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Surgery for Intrauterine Adhesions

Intrauterine Adhesions Usually Occur from an Injury to the Uterine Cavity and can Cause Infertility

Intrauterine adhesions usually occur from an injury to the uterine cavity. The most common cause is a D&C performed for a miscarriage. Much less commonly, adhesions can result from a severe intrauterine infection. Intrauterine adhesions can be minor, or they can affect the entire uterine cavity, possibly even leading to complete cessation of menstrual flow. These severe adhesions are called Asherman’s syndrome.

In order to repair the uterus, a resection of the intrauterine adhesions is performed hysteroscopically, sometimes under laparoscopic guidance. In cases of severe adhesions, it is preferable to place an intrauterine balloon into the uterine cavity after the procedure in order to keep the uterine walls apart as they heal. We typically leave the balloon in place for two weeks and place the woman on relatively high dose estrogen pills during that time to encourage the uterine lining (endometrium) to regenerate and cover over the raw surfaces where the scar tissue used to be.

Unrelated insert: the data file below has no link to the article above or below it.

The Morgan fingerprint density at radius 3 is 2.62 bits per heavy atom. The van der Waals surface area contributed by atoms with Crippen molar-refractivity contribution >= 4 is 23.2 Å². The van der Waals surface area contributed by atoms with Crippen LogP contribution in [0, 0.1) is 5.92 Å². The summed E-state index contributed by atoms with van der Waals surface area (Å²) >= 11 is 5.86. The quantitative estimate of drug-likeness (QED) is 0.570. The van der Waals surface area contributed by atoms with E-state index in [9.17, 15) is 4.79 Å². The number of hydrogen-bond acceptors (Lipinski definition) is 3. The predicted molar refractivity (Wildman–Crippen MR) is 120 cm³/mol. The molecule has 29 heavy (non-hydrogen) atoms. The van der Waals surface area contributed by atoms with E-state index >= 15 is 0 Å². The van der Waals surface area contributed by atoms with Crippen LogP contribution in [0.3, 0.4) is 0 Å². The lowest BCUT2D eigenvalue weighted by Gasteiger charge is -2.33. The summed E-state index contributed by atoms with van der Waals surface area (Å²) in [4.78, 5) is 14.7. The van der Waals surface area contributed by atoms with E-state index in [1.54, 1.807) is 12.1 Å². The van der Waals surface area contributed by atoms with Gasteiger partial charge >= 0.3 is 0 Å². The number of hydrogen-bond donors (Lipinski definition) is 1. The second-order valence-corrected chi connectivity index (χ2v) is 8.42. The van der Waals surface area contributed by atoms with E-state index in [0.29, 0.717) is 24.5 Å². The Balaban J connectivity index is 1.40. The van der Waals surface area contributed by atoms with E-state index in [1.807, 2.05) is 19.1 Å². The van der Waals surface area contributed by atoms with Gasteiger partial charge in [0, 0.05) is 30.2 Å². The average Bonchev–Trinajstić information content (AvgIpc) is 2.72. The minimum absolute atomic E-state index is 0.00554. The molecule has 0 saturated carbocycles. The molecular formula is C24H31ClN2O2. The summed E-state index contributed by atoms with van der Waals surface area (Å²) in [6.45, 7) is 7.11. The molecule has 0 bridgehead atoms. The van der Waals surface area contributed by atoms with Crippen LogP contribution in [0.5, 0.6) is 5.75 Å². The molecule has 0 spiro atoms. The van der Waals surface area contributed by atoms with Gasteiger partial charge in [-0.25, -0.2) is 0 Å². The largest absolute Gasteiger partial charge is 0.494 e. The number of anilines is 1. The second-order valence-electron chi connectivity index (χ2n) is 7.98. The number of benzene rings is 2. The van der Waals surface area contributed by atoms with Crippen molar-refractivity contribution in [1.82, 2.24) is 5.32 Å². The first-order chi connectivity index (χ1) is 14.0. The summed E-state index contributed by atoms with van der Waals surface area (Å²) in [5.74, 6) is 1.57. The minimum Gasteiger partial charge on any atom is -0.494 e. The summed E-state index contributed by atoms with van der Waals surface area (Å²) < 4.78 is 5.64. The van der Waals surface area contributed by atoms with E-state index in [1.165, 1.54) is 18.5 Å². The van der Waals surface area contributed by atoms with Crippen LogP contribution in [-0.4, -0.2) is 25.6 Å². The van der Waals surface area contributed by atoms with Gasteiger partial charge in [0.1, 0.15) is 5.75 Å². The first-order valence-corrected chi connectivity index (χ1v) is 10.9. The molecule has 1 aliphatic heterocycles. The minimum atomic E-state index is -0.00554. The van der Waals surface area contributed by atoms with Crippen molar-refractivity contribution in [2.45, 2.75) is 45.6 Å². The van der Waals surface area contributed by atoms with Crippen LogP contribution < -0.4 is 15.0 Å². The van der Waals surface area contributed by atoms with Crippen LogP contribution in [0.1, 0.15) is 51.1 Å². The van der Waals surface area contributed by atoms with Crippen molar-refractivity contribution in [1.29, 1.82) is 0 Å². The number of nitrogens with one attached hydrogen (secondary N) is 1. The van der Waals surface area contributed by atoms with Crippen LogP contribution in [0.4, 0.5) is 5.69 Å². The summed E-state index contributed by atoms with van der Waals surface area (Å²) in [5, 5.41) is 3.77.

We also ask our patients to take an antibiotic, commonly tetracycline or a Z Pack, for the two weeks that the balloon is in place in order to decrease the risk that an infection might result from the balloon remaining in the uterus.

After the balloon has been removed in the office, we will ask you to continue the estrogen for an additional 10-14 days, and we will also ask you to take a progesterone pill for the last 10 days of the estrogen. When you stop both of those pills, you will have a menstrual period that may be a little heavier than a normal period.

We will then typically ask you to have another HSG performed in order to confirm complete resection of the adhesions. Although most adhesions can be successfully removed at hysteroscopy, it may require more than one procedure to treat severe adhesions.